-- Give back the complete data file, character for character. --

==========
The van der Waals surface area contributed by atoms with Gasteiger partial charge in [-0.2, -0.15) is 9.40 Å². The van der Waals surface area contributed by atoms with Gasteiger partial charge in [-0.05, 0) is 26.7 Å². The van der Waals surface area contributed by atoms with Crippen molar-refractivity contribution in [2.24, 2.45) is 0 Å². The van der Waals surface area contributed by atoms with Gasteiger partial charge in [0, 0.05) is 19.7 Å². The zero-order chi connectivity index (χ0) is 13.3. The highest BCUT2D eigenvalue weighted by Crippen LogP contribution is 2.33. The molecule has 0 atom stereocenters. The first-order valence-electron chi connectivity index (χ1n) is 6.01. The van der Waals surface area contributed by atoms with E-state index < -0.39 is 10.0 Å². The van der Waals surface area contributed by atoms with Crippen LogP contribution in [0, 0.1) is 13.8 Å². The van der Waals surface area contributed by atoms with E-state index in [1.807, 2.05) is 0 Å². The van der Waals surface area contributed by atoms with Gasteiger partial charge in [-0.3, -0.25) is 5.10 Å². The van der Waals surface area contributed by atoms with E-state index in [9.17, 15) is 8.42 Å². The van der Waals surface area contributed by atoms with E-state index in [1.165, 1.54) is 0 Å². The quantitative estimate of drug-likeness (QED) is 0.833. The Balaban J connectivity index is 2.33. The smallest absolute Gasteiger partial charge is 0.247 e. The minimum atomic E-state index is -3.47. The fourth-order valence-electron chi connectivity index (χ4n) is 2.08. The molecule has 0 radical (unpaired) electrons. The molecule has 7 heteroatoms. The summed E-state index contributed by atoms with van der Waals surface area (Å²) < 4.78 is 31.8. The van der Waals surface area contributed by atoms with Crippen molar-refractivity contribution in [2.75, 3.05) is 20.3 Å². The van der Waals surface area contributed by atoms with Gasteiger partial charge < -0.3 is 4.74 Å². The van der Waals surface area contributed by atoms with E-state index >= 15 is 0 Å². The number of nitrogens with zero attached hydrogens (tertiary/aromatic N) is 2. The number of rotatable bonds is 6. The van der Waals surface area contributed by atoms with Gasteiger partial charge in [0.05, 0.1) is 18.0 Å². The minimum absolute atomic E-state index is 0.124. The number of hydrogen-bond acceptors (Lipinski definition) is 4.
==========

The van der Waals surface area contributed by atoms with Gasteiger partial charge in [-0.2, -0.15) is 9.40 Å². The van der Waals surface area contributed by atoms with Gasteiger partial charge in [-0.05, 0) is 26.7 Å². The van der Waals surface area contributed by atoms with Crippen molar-refractivity contribution in [2.24, 2.45) is 0 Å². The van der Waals surface area contributed by atoms with Gasteiger partial charge in [0, 0.05) is 19.7 Å². The zero-order chi connectivity index (χ0) is 13.3. The highest BCUT2D eigenvalue weighted by Crippen LogP contribution is 2.33. The molecule has 0 atom stereocenters. The first-order valence-electron chi connectivity index (χ1n) is 6.01. The van der Waals surface area contributed by atoms with E-state index < -0.39 is 10.0 Å². The van der Waals surface area contributed by atoms with Crippen LogP contribution in [0, 0.1) is 13.8 Å². The van der Waals surface area contributed by atoms with E-state index in [1.807, 2.05) is 0 Å². The van der Waals surface area contributed by atoms with Gasteiger partial charge in [-0.3, -0.25) is 5.10 Å². The van der Waals surface area contributed by atoms with E-state index in [9.17, 15) is 8.42 Å². The van der Waals surface area contributed by atoms with E-state index in [1.165, 1.54) is 0 Å². The quantitative estimate of drug-likeness (QED) is 0.833. The Balaban J connectivity index is 2.33. The smallest absolute Gasteiger partial charge is 0.247 e. The minimum atomic E-state index is -3.47. The fourth-order valence-electron chi connectivity index (χ4n) is 2.08. The molecule has 0 radical (unpaired) electrons. The molecule has 7 heteroatoms. The summed E-state index contributed by atoms with van der Waals surface area (Å²) < 4.78 is 31.8. The van der Waals surface area contributed by atoms with Crippen molar-refractivity contribution in [2.75, 3.05) is 20.3 Å². The van der Waals surface area contributed by atoms with Gasteiger partial charge < -0.3 is 4.74 Å². The van der Waals surface area contributed by atoms with E-state index >= 15 is 0 Å². The number of nitrogens with zero attached hydrogens (tertiary/aromatic N) is 2. The number of rotatable bonds is 6. The van der Waals surface area contributed by atoms with Gasteiger partial charge in [0.05, 0.1) is 18.0 Å². The minimum absolute atomic E-state index is 0.124. The number of hydrogen-bond acceptors (Lipinski definition) is 4.